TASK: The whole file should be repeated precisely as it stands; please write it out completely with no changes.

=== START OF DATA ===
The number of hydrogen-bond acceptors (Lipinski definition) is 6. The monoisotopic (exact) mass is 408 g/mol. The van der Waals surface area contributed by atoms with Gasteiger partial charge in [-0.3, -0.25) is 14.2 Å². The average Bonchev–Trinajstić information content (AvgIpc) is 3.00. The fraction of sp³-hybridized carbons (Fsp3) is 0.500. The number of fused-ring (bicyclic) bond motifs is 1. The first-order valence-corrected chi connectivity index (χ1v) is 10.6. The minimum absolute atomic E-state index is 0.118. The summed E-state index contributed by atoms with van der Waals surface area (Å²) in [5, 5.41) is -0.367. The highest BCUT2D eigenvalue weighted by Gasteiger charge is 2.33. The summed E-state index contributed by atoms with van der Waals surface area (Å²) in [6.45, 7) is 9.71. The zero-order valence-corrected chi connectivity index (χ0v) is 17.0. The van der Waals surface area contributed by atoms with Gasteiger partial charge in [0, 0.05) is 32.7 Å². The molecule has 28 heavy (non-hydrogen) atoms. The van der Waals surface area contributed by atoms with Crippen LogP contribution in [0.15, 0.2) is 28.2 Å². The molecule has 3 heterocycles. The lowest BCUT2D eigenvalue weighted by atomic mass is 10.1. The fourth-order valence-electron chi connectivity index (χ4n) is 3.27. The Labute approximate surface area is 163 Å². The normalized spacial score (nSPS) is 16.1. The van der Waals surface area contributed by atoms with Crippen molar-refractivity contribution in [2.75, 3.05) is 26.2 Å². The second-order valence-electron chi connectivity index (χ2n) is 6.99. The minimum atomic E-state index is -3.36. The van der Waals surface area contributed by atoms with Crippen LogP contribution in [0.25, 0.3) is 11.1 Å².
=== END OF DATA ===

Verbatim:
The number of hydrogen-bond acceptors (Lipinski definition) is 6. The monoisotopic (exact) mass is 408 g/mol. The van der Waals surface area contributed by atoms with Gasteiger partial charge in [-0.3, -0.25) is 14.2 Å². The average Bonchev–Trinajstić information content (AvgIpc) is 3.00. The fraction of sp³-hybridized carbons (Fsp3) is 0.500. The number of fused-ring (bicyclic) bond motifs is 1. The first-order valence-corrected chi connectivity index (χ1v) is 10.6. The minimum absolute atomic E-state index is 0.118. The summed E-state index contributed by atoms with van der Waals surface area (Å²) in [5, 5.41) is -0.367. The highest BCUT2D eigenvalue weighted by Gasteiger charge is 2.33. The summed E-state index contributed by atoms with van der Waals surface area (Å²) in [6.45, 7) is 9.71. The zero-order valence-corrected chi connectivity index (χ0v) is 17.0. The van der Waals surface area contributed by atoms with Gasteiger partial charge in [0, 0.05) is 32.7 Å². The molecule has 28 heavy (non-hydrogen) atoms. The van der Waals surface area contributed by atoms with Crippen LogP contribution in [0.15, 0.2) is 28.2 Å². The molecule has 3 heterocycles. The lowest BCUT2D eigenvalue weighted by atomic mass is 10.1. The fourth-order valence-electron chi connectivity index (χ4n) is 3.27. The Labute approximate surface area is 163 Å². The normalized spacial score (nSPS) is 16.1. The van der Waals surface area contributed by atoms with Crippen molar-refractivity contribution in [2.75, 3.05) is 26.2 Å². The second-order valence-electron chi connectivity index (χ2n) is 6.99. The minimum atomic E-state index is -3.36. The van der Waals surface area contributed by atoms with Crippen LogP contribution in [0.25, 0.3) is 11.1 Å².